CONTEXT: The court case is emblematic of a wider confrontation that seems to ask, from within the very same institutions that established it, if this human rights infrastructure is real, or just a theatre to be convened in the service of some international caste system.

SOURCE: Guardian

EXPLANATORY PARAGRAPH: Imagine wearing a team jersey. It shows you’re part of the team, right? Emblematic is like that. It means something represents or stands for something else, like how a jersey represents which team you support.

MEANING: Symbolic or representative of a particular thing or idea (adjective).

PRONUNCIATION: em-ble-MAT-ic

SYNONYMS: Symbolic, Representative, Indicative, Illustrative, Characteristic

USAGE EXAMPLES:
1. The dove is emblematic of peace.
2. The old building was emblematic of the city’s rich history.
3. Her style of dress is emblematic of her creative personality.
4. The use of green in the logo is emblematic of the company’s commitment to the environment.

Obstructing Picture Vocabulary

WORD-4: Obstructing

CONTEXT: By creating such a focal point for that shift, the case brought by South Africa has illustrated that perhaps it is those who are obstructing attempts to end the severe distress in Gaza who hold the fringe position.

SOURCE: Guardian

EXPLANATORY PARAGRAPH: Imagine you’re trying to run through a hallway, but there’s a big box in the way. That box is obstructing you – it’s making it hard for you to move forward. Obstructing means being in the way or blocking the path.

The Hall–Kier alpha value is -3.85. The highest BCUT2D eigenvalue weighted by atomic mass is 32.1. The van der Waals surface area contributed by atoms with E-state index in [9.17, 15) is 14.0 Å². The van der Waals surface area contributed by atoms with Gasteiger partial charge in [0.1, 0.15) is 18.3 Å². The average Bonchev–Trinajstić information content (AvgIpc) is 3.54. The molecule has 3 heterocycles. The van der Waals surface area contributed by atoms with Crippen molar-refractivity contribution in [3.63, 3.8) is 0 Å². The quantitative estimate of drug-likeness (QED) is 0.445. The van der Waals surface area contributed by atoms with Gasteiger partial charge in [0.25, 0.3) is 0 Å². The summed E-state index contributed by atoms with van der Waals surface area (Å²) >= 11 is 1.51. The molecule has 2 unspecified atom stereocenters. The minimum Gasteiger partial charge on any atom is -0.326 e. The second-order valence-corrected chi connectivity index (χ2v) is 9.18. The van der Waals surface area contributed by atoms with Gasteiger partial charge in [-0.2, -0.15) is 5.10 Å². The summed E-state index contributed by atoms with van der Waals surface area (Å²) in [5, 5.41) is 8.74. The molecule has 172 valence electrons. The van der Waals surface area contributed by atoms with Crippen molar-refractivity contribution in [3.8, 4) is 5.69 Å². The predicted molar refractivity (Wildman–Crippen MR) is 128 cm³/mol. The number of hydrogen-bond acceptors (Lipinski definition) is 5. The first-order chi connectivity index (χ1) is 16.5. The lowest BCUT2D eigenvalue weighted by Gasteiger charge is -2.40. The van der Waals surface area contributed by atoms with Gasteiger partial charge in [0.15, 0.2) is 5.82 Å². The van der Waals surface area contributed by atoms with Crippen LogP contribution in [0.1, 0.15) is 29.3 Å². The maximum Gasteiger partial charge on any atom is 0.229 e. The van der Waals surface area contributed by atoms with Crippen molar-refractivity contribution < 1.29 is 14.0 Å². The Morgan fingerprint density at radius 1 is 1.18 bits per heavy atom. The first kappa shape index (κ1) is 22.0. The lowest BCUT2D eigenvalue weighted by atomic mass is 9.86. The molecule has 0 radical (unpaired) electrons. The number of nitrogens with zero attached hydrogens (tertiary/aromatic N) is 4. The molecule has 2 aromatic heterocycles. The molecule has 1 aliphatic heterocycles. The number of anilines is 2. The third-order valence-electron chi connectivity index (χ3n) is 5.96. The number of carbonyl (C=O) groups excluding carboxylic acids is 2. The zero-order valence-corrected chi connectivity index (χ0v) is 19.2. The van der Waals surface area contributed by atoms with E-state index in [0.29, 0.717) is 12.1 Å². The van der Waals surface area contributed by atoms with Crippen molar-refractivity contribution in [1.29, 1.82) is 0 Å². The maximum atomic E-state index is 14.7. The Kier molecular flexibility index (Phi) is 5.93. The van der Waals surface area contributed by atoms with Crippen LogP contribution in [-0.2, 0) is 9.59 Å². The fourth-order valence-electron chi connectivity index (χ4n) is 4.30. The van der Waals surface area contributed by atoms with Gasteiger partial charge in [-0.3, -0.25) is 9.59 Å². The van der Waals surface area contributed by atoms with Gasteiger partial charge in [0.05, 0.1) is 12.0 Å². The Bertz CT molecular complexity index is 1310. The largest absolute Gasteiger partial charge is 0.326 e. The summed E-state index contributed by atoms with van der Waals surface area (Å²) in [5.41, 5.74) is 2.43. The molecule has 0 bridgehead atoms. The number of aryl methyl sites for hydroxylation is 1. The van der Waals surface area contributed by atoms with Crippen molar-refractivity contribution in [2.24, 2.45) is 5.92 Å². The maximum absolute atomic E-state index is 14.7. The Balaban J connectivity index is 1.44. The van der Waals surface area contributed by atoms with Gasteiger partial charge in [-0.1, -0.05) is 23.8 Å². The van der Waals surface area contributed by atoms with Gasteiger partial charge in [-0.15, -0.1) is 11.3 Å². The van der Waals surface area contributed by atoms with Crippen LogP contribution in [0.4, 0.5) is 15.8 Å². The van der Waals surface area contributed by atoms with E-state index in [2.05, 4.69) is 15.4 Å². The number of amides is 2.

MEANING: Blocking or hindering something or someone (verb).

PRONUNCIATION: ob-STRUHK-ting

SYNONYMS: Blocking, Hindering, Impeding, Inhibiting, Thwarting

USAGE EXAMPLES:
1. The fallen tree was obstructing the road, making it impassable.
2. He was accused of obstructing justice by hiding evidence.
3. The large sign was obstructing our view of the stage.
4. Obstructing the flow of traffic is against the law.

 

WORD-5: Reassurance

CONTEXT: The conditions that have allowed for this outbreak of ethical agreement, they could be as much a cause of concern as they are of reassurance.

SOURCE: Guardian

EXPLANATORY PARAGRAPH: When you’re scared or worried, and someone says something to make you feel better and less afraid, that’s reassurance. It’s like getting a hug with words, making you feel safe and okay.

MEANING: The act of removing someone’s doubts or fears (noun).

PRONUNCIATION: ree-uh-SHOOR-uhns

SYNONYMS: Comfort, Consolation, Solace, Encouragement, Support

USAGE EXAMPLES:
1. The doctor’s reassurance helped calm the patient’s nerves.
2. She needed some reassurance that she was making the right decision.
3. His words provided the much-needed reassurance during the crisis.
4. The team leader gave reassurance about the success of the project.

 

WORD-6: Outpouring

CONTEXT: The outpouring appears to have been the result of a very unusual and particular confluence of factors.

SOURCE: Guardian

EXPLANATORY PARAGRAPH: Imagine you have a lot of feelings inside you, like when you’re really happy or really sad, and you let all those feelings out. That’s what an outpouring is. It’s like when a bucket is so full of water that it starts to spill over with all that’s inside.